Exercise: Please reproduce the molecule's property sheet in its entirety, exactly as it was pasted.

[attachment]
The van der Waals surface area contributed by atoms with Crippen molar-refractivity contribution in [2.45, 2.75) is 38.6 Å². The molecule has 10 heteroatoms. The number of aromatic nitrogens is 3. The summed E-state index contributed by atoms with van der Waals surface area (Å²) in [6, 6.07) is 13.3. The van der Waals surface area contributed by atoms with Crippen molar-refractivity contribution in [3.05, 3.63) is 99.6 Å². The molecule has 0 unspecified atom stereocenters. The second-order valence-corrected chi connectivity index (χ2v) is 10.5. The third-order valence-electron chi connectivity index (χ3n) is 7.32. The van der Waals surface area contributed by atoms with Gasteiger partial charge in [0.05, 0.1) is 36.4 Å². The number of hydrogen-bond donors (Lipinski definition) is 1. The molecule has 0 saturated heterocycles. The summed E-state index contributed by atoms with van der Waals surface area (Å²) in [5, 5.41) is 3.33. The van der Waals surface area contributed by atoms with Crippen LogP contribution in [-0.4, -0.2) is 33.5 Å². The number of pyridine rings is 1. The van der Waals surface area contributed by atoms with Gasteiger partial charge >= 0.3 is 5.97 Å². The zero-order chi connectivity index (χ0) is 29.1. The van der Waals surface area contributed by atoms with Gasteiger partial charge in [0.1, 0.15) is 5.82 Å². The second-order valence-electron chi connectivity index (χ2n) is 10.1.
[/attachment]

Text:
The van der Waals surface area contributed by atoms with Crippen molar-refractivity contribution in [2.45, 2.75) is 38.6 Å². The molecule has 10 heteroatoms. The number of aromatic nitrogens is 3. The summed E-state index contributed by atoms with van der Waals surface area (Å²) in [6, 6.07) is 13.3. The van der Waals surface area contributed by atoms with Crippen molar-refractivity contribution in [3.05, 3.63) is 99.6 Å². The molecule has 0 unspecified atom stereocenters. The second-order valence-corrected chi connectivity index (χ2v) is 10.5. The third-order valence-electron chi connectivity index (χ3n) is 7.32. The van der Waals surface area contributed by atoms with Gasteiger partial charge in [0.05, 0.1) is 36.4 Å². The number of hydrogen-bond donors (Lipinski definition) is 1. The molecule has 0 saturated heterocycles. The summed E-state index contributed by atoms with van der Waals surface area (Å²) in [5, 5.41) is 3.33. The van der Waals surface area contributed by atoms with Crippen LogP contribution in [-0.4, -0.2) is 33.5 Å². The number of pyridine rings is 1. The van der Waals surface area contributed by atoms with Gasteiger partial charge >= 0.3 is 5.97 Å². The zero-order chi connectivity index (χ0) is 29.1. The van der Waals surface area contributed by atoms with Gasteiger partial charge in [0.1, 0.15) is 5.82 Å². The second-order valence-electron chi connectivity index (χ2n) is 10.1.